ECOWAS ministers adopt Forest Convergence Plan for West Africa
Ministers in-charge of forests and wildlife from member countries of the Economic Community of West African States (ECOWAS) have adopted the Convergence Plan for the Sustainable Management and Utilization of Forest Ecosystems in West Africa and the Sub Regional Action Programme for Combating Desertification in West Africa at a meeting held in Abidjan, Côte d'Ivoire on 12 September.
The Prime Minister of Côte d'Ivoire and Minister of Economy and Finance, in his speech delivered by Mr. Charles Koffi Diby, Minister of State for Foreign Affairs, welcomed the adoption of the two plans. "Both plans should serve as reference frameworks for national and regional actions towards achieving sustainable management of forests, wildlife and land", he said to the delegates at the opening session of the ministerial meeting.
Forests receding at an alarming rate
Forest and woodlands in West Africa cover a total surface area of about 72.1 million hectares (about 14% of the land surface area in West Africa) including 4.2 million hectares of primary forests, 66.2 million of secondary forests, 1.7 million hectares of forest plantations and important agro-forestry parklands. Protected areas cover 27.7 million hectares, which provides a wide range of goods and services including wood and non-wood products for household and commercial needs.
According to FAO’s statistical data, forests in West Africa are receding at an alarming rate of 19% over the last ten years, a loss of about 870,000 hectares per year between 2000 and 2010. The main factors causing deforestation in the sub-region are not limited to uncontrolled logging, bushfires, extensive farming, land use conflict but also political, legal, institutional, technical and economic challenges.
The ECOWAS Commissioner for Agriculture, Environment and Water Resources, Dr. Lapodini Marc Atouga, acknowledged the threats to forests and wildlife in West Africa. “Our sub-region is undoubtedly one of the world's most threatened by the adverse effects of the destruction of our vegetation cover and land degradation, which have a negative impact on human health, food security, economic and hampering efforts to reduce poverty in our countries that are dependent on agriculture”, he said.
Objectives of the Forest Convergence Plan
The Convergence Plan will strengthen intra sub-regional cooperation in the area of forestry and wildlife while mobilizing political, institutional, financial and technical support and help to address key issues of common interest and transboundary nature such as:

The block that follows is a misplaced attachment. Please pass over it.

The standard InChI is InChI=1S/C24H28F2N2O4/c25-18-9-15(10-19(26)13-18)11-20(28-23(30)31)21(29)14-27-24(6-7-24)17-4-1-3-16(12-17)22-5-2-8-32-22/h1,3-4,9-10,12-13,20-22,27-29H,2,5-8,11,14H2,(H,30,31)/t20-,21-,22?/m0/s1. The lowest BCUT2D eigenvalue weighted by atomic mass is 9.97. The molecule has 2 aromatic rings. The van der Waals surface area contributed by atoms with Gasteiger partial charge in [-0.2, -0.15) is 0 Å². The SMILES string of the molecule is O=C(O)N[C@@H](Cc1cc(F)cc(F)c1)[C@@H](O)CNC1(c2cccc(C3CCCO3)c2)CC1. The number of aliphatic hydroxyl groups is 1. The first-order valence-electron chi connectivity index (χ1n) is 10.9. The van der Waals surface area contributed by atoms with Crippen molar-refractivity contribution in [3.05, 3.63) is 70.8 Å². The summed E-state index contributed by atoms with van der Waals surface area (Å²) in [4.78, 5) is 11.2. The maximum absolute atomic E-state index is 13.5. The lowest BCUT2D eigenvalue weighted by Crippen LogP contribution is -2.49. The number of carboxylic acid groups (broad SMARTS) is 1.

- Harmonization of forest policies, laws and regulations taking into account agro-ecological peculiarities and the different institutional settings;
- Participation in the efforts to address desertification and soil degradation through rehabilitation of fragile and degraded ecosystems (mangroves, humid and arid zones), control of bush fires and the anarchical exploitation of shared and transboundary pastoral resources;
- Facilitation of the role of local players (regional and local administrations, farmer and other stakeholder organizations, technical departments) in the decentralized management of forest and wildlife resources and improved governance approaches while involving women and youth;
- Enhancement of vital services generated by different forest ecosystems, including their contribution to food security and peoples’ means of subsistence and optimization of the use of current opportunities related to adaptation, mitigation and vulnerability to climate change and the way they impact forest ecosystems in the sub-region.
The West Africa Forest Dialogue process
Sub-regional institutions in the forestry and wildlife sectors, with the support of international intergovernmental and non-governmental institutions and organizations, initiated the West Africa Forest Dialogue process leading to the development of the Convergence Plan. The process was an answer to the need in the sub-region regarding the poor cooperation between West African countries in the area of forest and wildlife management. FAO provided technical support to the process through a Technical Cooperation Project –“Supporting the preparation of the convergence plan for the sustainable management and utilization of forest ecosystems in West Africa,” which was implemented in collaboration with the ECOWAS.
During the meeting, FAO reiterated its support for the initiatives. “FAO will continue to provide technical expertise in its field of competence, particularly in forestry and wildlife management and in the fight against desertification,” said Mr. Luc Pierre Genot, FAO Representative to Côte d'Ivoire.